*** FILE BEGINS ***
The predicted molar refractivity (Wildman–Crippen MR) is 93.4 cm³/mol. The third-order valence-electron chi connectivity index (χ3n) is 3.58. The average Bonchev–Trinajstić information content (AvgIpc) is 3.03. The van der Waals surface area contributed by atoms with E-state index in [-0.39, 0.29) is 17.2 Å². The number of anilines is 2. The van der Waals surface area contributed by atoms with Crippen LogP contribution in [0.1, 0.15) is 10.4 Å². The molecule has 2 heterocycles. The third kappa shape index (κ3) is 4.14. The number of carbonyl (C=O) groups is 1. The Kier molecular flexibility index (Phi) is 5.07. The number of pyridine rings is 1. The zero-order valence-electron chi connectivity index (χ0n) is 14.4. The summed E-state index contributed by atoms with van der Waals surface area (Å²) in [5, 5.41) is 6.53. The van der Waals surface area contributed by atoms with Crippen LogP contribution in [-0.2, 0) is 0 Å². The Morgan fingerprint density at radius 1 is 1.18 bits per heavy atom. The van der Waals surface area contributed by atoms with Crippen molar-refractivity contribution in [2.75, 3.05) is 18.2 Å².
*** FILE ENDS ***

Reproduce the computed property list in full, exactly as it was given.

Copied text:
The predicted molar refractivity (Wildman–Crippen MR) is 93.4 cm³/mol. The third-order valence-electron chi connectivity index (χ3n) is 3.58. The average Bonchev–Trinajstić information content (AvgIpc) is 3.03. The van der Waals surface area contributed by atoms with E-state index in [-0.39, 0.29) is 17.2 Å². The number of anilines is 2. The van der Waals surface area contributed by atoms with Crippen LogP contribution in [0.1, 0.15) is 10.4 Å². The molecule has 2 heterocycles. The third kappa shape index (κ3) is 4.14. The number of carbonyl (C=O) groups is 1. The Kier molecular flexibility index (Phi) is 5.07. The number of pyridine rings is 1. The zero-order valence-electron chi connectivity index (χ0n) is 14.4. The summed E-state index contributed by atoms with van der Waals surface area (Å²) in [5, 5.41) is 6.53. The van der Waals surface area contributed by atoms with Crippen LogP contribution in [-0.2, 0) is 0 Å². The Morgan fingerprint density at radius 1 is 1.18 bits per heavy atom. The van der Waals surface area contributed by atoms with Crippen molar-refractivity contribution in [2.75, 3.05) is 18.2 Å².